Monday, June 25, 2012
Undocumented immigrants are warned to avoid unlicensed consultants who promise immediate help.
SAN DIEGO Hundreds of thousands of young undocumented immigrant stand to benefit from President Obama’s recent announcement that the government will stop deporting many young people brought to the U.S. as children, and offer them work permits.
But now the dust is settling on the president’s policy, and immigration attorneys are warning people hoping to take advantage of it to proceed with caution, especially in light of reports that unlicensed immigration consultants are emerging in immigrant communities with false promises that they can help people right away.
“We saw, literally within hours of the announcement, that there were websites popping up, radio ads going out," said Laura Lichter, president of the American Immigration Lawyers Association. "Within a couple of days in the Sunday newspapers, community newspapers, we were seeing advertisements.”
It happens anytime a new immigration policy is announced, Lichter said, unlicensed consultants, known as notarios, emerge with bad legal advice and promises they can help people qualify. They often make things worse, by encouraging clients to provide false statements that could end up disqualifying clients from the benefit, or worse, get them deported.
That’s why immigration attorneys, who’ve been inundated with phone calls over the last week, are advising potential clients to be careful in the days and weeks ahead, to avoid a mistake that could get them immediately deported.
The work permit application won’t even be open until mid-August, and the government has only issued broad guidelines about who would qualify: people brought to the U.S. before age 16, who’ve lived in the U.S. for at least five years, have studied or served in the military and who have no felonies or serious misdemeanors.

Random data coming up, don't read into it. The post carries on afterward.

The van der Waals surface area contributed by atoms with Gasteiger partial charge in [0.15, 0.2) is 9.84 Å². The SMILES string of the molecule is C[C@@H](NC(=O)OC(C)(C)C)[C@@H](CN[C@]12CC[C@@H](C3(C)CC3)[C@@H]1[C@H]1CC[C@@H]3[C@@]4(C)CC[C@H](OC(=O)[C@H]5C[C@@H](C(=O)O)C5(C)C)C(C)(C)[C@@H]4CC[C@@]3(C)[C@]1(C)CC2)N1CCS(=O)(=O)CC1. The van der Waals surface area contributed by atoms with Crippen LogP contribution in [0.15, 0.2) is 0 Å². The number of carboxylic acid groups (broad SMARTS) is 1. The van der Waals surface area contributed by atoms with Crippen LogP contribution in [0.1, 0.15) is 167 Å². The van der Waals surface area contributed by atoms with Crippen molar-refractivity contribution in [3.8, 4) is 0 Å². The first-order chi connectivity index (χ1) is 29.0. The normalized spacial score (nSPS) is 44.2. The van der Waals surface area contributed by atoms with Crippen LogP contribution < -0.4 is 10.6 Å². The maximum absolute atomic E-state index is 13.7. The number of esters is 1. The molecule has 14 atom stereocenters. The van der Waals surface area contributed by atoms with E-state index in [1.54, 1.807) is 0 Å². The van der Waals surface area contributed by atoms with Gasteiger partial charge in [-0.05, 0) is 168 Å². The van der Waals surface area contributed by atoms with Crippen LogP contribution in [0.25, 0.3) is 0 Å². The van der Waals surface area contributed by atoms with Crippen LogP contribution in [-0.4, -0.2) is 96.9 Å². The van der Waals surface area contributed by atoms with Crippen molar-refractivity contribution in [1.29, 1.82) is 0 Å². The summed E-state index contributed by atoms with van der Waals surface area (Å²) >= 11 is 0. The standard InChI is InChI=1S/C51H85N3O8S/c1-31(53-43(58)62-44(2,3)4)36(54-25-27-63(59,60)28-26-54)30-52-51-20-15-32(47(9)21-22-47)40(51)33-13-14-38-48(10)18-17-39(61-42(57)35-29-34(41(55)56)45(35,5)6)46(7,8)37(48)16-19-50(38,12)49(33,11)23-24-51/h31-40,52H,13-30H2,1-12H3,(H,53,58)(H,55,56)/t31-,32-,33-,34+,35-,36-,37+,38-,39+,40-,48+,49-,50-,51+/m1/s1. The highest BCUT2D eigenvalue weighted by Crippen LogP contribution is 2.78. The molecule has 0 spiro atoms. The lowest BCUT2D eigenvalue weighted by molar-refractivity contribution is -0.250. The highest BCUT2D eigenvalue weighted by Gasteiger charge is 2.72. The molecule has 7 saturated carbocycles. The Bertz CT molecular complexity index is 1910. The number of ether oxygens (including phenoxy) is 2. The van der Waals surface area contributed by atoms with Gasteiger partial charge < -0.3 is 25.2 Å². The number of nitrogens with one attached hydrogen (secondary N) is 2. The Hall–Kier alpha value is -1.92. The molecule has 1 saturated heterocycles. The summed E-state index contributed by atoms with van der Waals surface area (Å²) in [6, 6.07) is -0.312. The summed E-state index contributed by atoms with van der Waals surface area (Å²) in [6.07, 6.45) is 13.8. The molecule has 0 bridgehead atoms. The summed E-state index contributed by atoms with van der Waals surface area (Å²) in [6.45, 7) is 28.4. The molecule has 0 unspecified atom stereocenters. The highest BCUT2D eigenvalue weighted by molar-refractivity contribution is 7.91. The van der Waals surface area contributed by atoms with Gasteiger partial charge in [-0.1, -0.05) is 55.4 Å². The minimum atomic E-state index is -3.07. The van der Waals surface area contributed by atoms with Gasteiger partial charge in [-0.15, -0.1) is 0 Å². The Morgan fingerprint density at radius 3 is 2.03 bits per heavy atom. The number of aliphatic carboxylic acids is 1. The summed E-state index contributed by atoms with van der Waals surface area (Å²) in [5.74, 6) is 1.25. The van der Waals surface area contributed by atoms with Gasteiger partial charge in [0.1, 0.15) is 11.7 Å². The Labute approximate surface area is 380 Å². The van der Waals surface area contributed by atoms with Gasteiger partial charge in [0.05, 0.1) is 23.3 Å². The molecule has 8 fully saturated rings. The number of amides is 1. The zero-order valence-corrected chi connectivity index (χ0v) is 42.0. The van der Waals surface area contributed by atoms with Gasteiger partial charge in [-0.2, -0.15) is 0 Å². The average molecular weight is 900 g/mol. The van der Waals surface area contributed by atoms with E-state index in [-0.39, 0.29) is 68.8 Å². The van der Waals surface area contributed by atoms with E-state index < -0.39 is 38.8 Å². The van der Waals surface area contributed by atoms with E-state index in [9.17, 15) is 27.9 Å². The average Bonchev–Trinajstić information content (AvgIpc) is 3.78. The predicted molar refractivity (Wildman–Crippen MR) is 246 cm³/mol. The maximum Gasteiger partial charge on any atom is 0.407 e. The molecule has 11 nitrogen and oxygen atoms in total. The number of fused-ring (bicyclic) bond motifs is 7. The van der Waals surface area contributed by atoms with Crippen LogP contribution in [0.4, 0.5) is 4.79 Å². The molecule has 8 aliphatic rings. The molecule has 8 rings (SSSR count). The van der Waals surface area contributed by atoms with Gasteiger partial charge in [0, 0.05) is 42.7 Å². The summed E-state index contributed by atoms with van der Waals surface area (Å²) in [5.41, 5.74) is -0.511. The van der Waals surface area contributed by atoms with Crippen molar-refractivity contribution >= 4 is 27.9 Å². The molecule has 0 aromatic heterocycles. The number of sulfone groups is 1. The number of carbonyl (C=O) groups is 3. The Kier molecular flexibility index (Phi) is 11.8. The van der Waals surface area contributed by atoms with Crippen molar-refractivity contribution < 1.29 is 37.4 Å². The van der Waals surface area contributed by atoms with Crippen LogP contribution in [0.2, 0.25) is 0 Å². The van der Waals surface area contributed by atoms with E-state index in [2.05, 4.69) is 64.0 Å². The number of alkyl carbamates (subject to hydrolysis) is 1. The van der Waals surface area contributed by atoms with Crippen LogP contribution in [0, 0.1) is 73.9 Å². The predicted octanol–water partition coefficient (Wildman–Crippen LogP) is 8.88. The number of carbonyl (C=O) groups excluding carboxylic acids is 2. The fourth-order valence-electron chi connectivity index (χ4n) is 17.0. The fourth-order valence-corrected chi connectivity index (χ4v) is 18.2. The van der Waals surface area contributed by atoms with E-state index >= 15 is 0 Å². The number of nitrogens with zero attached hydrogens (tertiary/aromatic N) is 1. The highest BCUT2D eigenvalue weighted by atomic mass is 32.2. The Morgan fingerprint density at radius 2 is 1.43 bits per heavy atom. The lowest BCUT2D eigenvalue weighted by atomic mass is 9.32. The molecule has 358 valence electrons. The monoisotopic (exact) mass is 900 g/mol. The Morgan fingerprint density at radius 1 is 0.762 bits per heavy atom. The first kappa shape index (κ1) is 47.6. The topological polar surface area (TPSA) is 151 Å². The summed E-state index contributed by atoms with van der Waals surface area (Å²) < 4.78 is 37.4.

But for lawyers, there’s some fuzzy language in there: serious misdemeanor, for example, is not a term they often encounter, and many lawyers are waiting for clarity on what it means.
It’s especially important because the government’s new policy includes another caveat: it reserves the right to deport people who apply for the work permit but are denied.
That’s one big difference between the president’s policy and the amnesty Ronald Reagan signed in the late 1980s, which included a confidentially provision that “if for some reason you were denied the benefit, you could just go home. They would not use that for enforcement purposes,” Velasquez said.
Under Obama’s policy, the government can decide whether to deport someone case by case.
So attorneys and immigrant rights advocates are cautioning people who may think they have only minor criminal backgrounds and may qualify for the work permits to proceed carefully, and to avoid unlicensed notarios, lest they should find themselves in deportation proceedings instead.
“Immigration law is incredibly complex and unconscionably unforgiving,” Lichter said.